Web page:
Grazing tables are still a hit, whether we add handheld cups, charcuterie, or a very long, 360-degree kind of experience. – Nikki Glekas

Those roses tend to pair nicely with natural elements, Ricklick adds. “What we’ve been seeing as a trend is very natural, neutral tones, natural branches, a lot of whites and beiges. For the winter, we see a lot of large pine cones and branches with white lights.”

Glekas and Selden both say a key element of decorating any holiday space is to choose a theme. Everything from the food and drinks to the décor should be part of that theme, to fully immerse guests in a festive experience.

“Consider hosting themed parties, like a retro holiday Winter Wonderland or even a movie night featuring holiday classics,” Selden says.

Themes can also encourage certain behaviors in guests, Glekas says, making the experience easier for the host.

“The casino theme is still very popular,” Glekas says. “We’re doing that for a few parties this season. That theme tends to come in waves, and we’re in a wave now. Some companies, when they don’t want to promote a higher-drinking crowd, will go with a casino night because it allows guests to be interactive but not focus on drinking. I do it for my company. People get excited, and we encourage companies to offer prizes at the end. The theme encourages people to mingle with others they might not know.”

There’s a demand for roses that are a cafél atte color. These are hot cocoa colors and they’re extremely popular. – Megan Ricklick

Glekas says that for company parties where there are limitations, such as being non-religious, a Winter Wonderland theme is ideal. And, it can be a lot of fun.

“We’re doing one with an ice luge for martinis,” she says. “I always try to make sure we’re coming up with new and fun ideas for each company.”

Winter Wonderland is also one of the themes Glekas says works well with balloon garland, which can be an interesting alternative to traditional florals.

“For example, there’s a metallic oversized balloon in silver that looks almost disco, but it adds to the flair of the Winter Wonderland theme,” she says. “Different shades of blue and silver work well. You can also add a very light green to that and it works nicely, especially if you add birch vases or birch candles, white amaryllis flowers, that kind of thing. If they do it in a big cluster, it’s a wow décor piece.”

There’s thistle, which comes in blue or silvery-gray. It adds a wonderful texture to the arrangement. – Megan Ricklick

Ricklick says that some clients still go with florals, but in unusual color schemes to create a similar wow factor.

“Sometimes, if it’s for a corporate look downtown, they might want chrome or black,” Ricklick says. “Or all-red trees. They can really get decked out.”

Ricklick is also seeing a turn toward texture, as opposed to just color, when people order flowers for holiday décor. Table centerpieces, fireplace garland, wreaths—a lot of them are now being ordered with texture, because it’s just as important as color.

“We use things like trick, which is a green, fuzzy flower,” she says. “There’s thistle, which comes in blue or silvery-gray. That adds a wonderful texture and depth to the arrangement. There’s focus on more than just color. It’s about the style and texture of the flowers creating a composition.”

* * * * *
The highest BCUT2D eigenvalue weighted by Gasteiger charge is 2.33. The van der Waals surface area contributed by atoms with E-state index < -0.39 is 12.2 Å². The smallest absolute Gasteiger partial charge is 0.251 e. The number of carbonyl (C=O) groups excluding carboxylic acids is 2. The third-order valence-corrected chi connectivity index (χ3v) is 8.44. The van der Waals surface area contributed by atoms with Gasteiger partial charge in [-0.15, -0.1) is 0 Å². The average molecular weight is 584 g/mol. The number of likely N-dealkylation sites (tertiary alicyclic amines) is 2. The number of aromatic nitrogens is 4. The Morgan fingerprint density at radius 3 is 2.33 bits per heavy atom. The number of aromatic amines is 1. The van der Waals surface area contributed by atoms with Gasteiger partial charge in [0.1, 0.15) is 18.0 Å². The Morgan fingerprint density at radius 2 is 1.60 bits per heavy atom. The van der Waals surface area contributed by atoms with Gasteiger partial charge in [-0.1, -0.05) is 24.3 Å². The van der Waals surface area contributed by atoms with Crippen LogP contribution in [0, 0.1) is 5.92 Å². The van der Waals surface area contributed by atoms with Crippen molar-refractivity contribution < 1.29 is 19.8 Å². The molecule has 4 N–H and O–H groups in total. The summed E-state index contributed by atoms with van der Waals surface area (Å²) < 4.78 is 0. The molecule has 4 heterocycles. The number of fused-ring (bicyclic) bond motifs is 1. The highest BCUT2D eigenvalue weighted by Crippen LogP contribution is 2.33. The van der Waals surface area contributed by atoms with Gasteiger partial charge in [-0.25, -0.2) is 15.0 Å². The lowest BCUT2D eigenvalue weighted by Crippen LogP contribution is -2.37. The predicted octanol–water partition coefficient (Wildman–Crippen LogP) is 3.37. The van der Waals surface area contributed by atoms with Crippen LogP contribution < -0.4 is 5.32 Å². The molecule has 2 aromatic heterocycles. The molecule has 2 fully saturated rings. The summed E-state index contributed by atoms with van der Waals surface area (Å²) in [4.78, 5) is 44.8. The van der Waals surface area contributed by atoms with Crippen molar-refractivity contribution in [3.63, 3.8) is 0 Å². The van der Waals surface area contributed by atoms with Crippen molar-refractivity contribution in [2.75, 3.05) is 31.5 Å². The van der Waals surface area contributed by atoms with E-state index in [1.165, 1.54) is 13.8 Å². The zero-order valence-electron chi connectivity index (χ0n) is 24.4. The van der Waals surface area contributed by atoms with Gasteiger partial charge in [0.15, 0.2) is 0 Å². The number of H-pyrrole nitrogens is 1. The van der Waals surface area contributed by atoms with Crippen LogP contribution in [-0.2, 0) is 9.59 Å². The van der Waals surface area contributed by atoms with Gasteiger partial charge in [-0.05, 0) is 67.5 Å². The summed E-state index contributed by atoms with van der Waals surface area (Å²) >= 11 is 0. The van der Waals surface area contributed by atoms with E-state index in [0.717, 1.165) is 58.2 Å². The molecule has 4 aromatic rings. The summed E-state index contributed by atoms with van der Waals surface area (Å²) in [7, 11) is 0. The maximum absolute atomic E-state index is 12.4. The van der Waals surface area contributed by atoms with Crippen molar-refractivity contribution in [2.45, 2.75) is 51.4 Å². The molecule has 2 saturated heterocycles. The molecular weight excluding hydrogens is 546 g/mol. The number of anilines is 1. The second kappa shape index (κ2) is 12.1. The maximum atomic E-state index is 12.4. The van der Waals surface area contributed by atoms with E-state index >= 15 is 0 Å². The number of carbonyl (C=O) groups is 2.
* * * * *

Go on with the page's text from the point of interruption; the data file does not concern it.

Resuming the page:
Creating that composition includes getting the size right. One of the biggest mistakes people make when ordering floral décor, Ricklick says, is good old-fashioned overkill. She advises clients to take a realistic look at the space they want to fill before calling to place an order.

To create a memorable event, break out the sterling, fine china and good crystal. And for the centerpiece, remember to add texture, which today is just as important as color.

“What’s appropriate in size for the table or porch that you have?” she says. “Sometimes people buy a nine-foot tree and it makes the house look small. Also look at the colors in your house. If your dining room is blue, then white and silver would complement that space nicely. You really have to consider the space you have, and then we can customize everything to your needs.”

Selden also says it’s important to know what you have on hand, and how to use it. Especially for in-home entertaining, many clients already have a lot of the elements they need to create a memorable event, including the place settings and stemware for a wine-pairing dinner.

“Break out the sterling, fine china and crystal, and really elevate the presentation,” Selden says. “People eat with their eyes, so use the good stuff that you have in your inventory. It will really help take the food and presentation to the next level.”

Glekas says another way to impress just about any guest is with a signature drink that matches the party’s theme. The type of drink can really be anything, as long as it goes with the theme—because it plays into the overall experience that guests hope to have.

“When you’re a guest, you just want to enjoy the time there,” Glekas says. “You don’t want to think. You want to be told it’s delicious. Nine times out of 10, guests take that signature cocktail. When they arrive, they want to get the full experience.”

Photography: Roses© Dannchez- Stock; Thistle © Charlotte – Stock; Brian Dorsey Studios